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GCN : February 2015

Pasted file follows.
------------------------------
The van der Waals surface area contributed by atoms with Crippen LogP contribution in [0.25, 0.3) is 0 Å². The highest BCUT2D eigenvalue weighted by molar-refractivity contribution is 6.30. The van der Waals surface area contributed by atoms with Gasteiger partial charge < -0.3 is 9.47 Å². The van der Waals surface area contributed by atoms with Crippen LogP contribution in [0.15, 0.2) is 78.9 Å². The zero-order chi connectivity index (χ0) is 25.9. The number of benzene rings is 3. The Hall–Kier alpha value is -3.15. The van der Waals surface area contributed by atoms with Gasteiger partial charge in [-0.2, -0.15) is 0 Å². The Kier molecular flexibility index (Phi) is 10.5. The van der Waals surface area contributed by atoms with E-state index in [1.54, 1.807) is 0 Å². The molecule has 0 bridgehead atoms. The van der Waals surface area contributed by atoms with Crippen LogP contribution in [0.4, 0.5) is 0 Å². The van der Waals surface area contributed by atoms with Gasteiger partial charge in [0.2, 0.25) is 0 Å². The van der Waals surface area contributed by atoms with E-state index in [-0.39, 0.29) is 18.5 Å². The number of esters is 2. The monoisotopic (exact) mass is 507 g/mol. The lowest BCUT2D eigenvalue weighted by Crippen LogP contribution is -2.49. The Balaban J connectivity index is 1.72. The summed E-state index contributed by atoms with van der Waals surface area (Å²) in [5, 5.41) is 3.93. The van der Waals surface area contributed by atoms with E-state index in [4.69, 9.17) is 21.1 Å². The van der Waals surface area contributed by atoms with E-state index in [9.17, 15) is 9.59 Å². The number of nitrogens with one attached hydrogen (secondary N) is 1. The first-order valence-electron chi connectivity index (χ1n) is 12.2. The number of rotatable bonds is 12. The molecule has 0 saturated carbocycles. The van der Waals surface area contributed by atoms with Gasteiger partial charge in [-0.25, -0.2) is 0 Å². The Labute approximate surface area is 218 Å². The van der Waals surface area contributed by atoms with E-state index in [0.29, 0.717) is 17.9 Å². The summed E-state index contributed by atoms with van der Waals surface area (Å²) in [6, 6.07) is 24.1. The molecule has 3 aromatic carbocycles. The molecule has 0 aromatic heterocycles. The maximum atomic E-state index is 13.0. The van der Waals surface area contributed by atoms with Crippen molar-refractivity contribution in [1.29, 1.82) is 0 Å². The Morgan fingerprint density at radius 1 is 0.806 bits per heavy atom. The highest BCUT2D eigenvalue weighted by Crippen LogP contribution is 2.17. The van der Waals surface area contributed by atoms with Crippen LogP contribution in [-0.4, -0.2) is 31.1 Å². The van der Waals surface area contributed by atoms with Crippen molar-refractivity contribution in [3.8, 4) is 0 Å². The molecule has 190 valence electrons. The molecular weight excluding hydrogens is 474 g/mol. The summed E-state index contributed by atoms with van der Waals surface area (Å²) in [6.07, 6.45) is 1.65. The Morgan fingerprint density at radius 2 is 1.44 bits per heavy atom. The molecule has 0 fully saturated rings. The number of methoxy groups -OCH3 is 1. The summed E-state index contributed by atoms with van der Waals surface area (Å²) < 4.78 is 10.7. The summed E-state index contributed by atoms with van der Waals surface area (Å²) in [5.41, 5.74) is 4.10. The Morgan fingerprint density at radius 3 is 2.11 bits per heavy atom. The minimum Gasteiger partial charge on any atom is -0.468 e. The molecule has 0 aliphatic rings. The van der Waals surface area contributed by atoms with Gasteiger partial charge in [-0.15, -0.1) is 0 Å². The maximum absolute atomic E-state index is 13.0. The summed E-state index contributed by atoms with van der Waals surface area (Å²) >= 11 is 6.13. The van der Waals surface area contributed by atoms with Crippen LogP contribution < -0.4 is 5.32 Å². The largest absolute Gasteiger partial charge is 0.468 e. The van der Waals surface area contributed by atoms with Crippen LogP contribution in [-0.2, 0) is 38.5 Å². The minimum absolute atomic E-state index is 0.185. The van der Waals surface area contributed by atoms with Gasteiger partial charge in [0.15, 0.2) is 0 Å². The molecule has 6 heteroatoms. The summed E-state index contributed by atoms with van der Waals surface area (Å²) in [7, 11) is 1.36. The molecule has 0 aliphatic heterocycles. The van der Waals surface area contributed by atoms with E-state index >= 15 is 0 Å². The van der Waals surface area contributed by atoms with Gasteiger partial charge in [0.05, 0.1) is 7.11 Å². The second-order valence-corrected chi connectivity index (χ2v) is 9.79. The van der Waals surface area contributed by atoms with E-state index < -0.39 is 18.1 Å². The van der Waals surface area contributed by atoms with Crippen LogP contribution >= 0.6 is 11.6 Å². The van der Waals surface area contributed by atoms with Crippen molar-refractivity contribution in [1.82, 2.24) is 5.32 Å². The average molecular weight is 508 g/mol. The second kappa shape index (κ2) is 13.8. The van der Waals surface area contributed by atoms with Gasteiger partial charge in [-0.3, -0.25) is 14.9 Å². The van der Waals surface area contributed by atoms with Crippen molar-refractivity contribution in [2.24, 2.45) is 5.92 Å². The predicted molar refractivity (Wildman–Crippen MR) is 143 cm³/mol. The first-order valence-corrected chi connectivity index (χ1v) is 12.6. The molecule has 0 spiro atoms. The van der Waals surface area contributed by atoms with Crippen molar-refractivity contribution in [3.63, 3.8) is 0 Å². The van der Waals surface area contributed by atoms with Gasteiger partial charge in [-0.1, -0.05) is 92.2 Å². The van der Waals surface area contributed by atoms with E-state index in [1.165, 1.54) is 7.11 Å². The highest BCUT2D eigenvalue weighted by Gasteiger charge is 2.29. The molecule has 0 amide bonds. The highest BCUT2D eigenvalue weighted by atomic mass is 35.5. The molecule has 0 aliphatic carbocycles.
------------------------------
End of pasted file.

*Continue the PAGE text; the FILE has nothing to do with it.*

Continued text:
In less than a decade, more than 87 million records with sensitive or private information have been exposed due to cyber-incidents on federal networks alone . But the sheer volume of cyber-attacks is just part of the challenge facing federal agencies when it comes to network security. Even more worrisome is the ingenuity of today’s cybercriminals. Whether it’s an insider threat or an external force wishing to do harm, the techniques of cybercriminals have become more insidious and intelligent. Once a threat is mitigated, 10 more will rise up in its place. Take, for example, the increase in backdoor techniques attackers are using to steal sensitive data. These methods let attackers enter a network via an unmonitored loophole and bypass firewalls and anti-malware through sophisticated methods. They can check for available connections and transfer files, connect via social media sites, use custom DNS lookup to bypass detection and even change protocols. In addition to more aggressive, innovative methods that enable attackers to bypass the perimeter, the very nature of what is inside the network and what is outside the network has changed. For example, remote employees or teleworkers must enter the network to perform their tasks. Are they considered to be inside or outside the network? The same questions are true about mobile users, who use wireless technologies to access the network, contractors and partners, and cloud computing solutions. All of these types of users and solutions require defining the perimeter in a new way and, as a result, also require reconsidering network security methods. Another related issue is that many agency networks have older devices, technologies and applications that simply aren’t able to manage today’s cyber-related challenges. They sometimes can’t, for example, distinguish appropriate traffic or credentials from malicious traffic or false credentials; keep track of all encrypted traffic, especially in virtualized infrastructures; or adequately filter network traffic. Increasingly, organizations are beginning to realize that perimeter- based security just isn’t enough anymore. Keeping an agency’s data and applications safe today requires re-evaluating and updating network security plan, technologies and policies to reflect today’s changing threat landscape. The Changing Cyber Threat Landscape GameChanger Game ChanGinG TeChnoloGy To meeT aGenCy missions SponSored report MIcrosegMe n tat Ion InCreasInGLy, orGanIzaTIons are beGInnInG To reaLIze ThaT perImeTer-based seCurITy jusT Isn’T enouGh anymore. cybersecurIty by the nuMbers 1.5 The number, in millions, of monitored cyberattacks in the United states in 2013 15 The percentage by which the average cost of a data breach increased in 2014 21 The percentage of federal breaches in 2013 caused by government employees who violated policies 24 The percentage of government agencies reporting that operating systems or files had been altered, and/or unauthorized access or use of data, systems and networks 25 The percentage of security professionals who doubt that their organization has invested enough in cyberthreat defenses 37 The percentage of cyber incidents that aren’t detected by civilian agencies 42 The percentage by which the number of reported federal network breaches increased between 2009 and 2013 49 Percentage of organizations that don’t perform employee security awareness training 260 The number of days, on average, that it takes organizations to detect and respond to insider attacks, compared to 170 days for other attacks 46,605 The number of breaches of federal computer networks in 2013